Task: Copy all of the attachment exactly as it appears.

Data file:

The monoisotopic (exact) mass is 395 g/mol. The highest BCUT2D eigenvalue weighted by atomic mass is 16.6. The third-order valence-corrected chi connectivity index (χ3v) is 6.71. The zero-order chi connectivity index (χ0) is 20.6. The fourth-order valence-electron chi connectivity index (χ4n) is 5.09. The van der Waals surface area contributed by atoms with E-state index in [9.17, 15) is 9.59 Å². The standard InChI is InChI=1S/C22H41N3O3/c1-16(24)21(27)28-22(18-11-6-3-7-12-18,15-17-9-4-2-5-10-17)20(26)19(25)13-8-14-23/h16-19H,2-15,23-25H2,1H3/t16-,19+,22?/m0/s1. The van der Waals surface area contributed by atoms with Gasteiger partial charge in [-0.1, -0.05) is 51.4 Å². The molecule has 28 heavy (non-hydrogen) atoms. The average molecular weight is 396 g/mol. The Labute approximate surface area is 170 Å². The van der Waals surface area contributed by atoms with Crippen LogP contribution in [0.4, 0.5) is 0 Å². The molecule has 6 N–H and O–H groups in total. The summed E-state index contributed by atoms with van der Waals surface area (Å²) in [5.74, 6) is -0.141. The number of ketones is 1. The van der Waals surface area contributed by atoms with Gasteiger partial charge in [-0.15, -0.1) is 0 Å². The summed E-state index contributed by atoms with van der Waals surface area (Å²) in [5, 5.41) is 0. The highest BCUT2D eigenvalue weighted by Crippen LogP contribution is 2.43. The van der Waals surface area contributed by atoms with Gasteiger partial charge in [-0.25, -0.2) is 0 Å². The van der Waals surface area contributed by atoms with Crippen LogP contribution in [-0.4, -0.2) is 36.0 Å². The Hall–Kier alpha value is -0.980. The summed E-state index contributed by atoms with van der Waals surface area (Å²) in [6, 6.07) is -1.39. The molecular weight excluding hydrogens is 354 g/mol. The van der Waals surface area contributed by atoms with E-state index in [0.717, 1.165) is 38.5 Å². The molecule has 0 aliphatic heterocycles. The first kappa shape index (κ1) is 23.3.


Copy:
The monoisotopic (exact) mass is 395 g/mol. The highest BCUT2D eigenvalue weighted by atomic mass is 16.6. The third-order valence-corrected chi connectivity index (χ3v) is 6.71. The zero-order chi connectivity index (χ0) is 20.6. The fourth-order valence-electron chi connectivity index (χ4n) is 5.09. The van der Waals surface area contributed by atoms with E-state index in [9.17, 15) is 9.59 Å². The standard InChI is InChI=1S/C22H41N3O3/c1-16(24)21(27)28-22(18-11-6-3-7-12-18,15-17-9-4-2-5-10-17)20(26)19(25)13-8-14-23/h16-19H,2-15,23-25H2,1H3/t16-,19+,22?/m0/s1. The van der Waals surface area contributed by atoms with Gasteiger partial charge in [-0.1, -0.05) is 51.4 Å². The molecule has 28 heavy (non-hydrogen) atoms. The average molecular weight is 396 g/mol. The Labute approximate surface area is 170 Å². The van der Waals surface area contributed by atoms with Crippen LogP contribution in [0.4, 0.5) is 0 Å². The molecule has 6 N–H and O–H groups in total. The summed E-state index contributed by atoms with van der Waals surface area (Å²) in [5.74, 6) is -0.141. The number of ketones is 1. The van der Waals surface area contributed by atoms with Gasteiger partial charge in [-0.15, -0.1) is 0 Å². The summed E-state index contributed by atoms with van der Waals surface area (Å²) in [5, 5.41) is 0. The highest BCUT2D eigenvalue weighted by Crippen LogP contribution is 2.43. The van der Waals surface area contributed by atoms with Gasteiger partial charge in [-0.25, -0.2) is 0 Å². The van der Waals surface area contributed by atoms with Crippen LogP contribution in [-0.4, -0.2) is 36.0 Å². The Hall–Kier alpha value is -0.980. The summed E-state index contributed by atoms with van der Waals surface area (Å²) in [6, 6.07) is -1.39. The molecular weight excluding hydrogens is 354 g/mol. The van der Waals surface area contributed by atoms with E-state index in [0.717, 1.165) is 38.5 Å². The molecule has 0 aliphatic heterocycles. The first kappa shape index (κ1) is 23.3.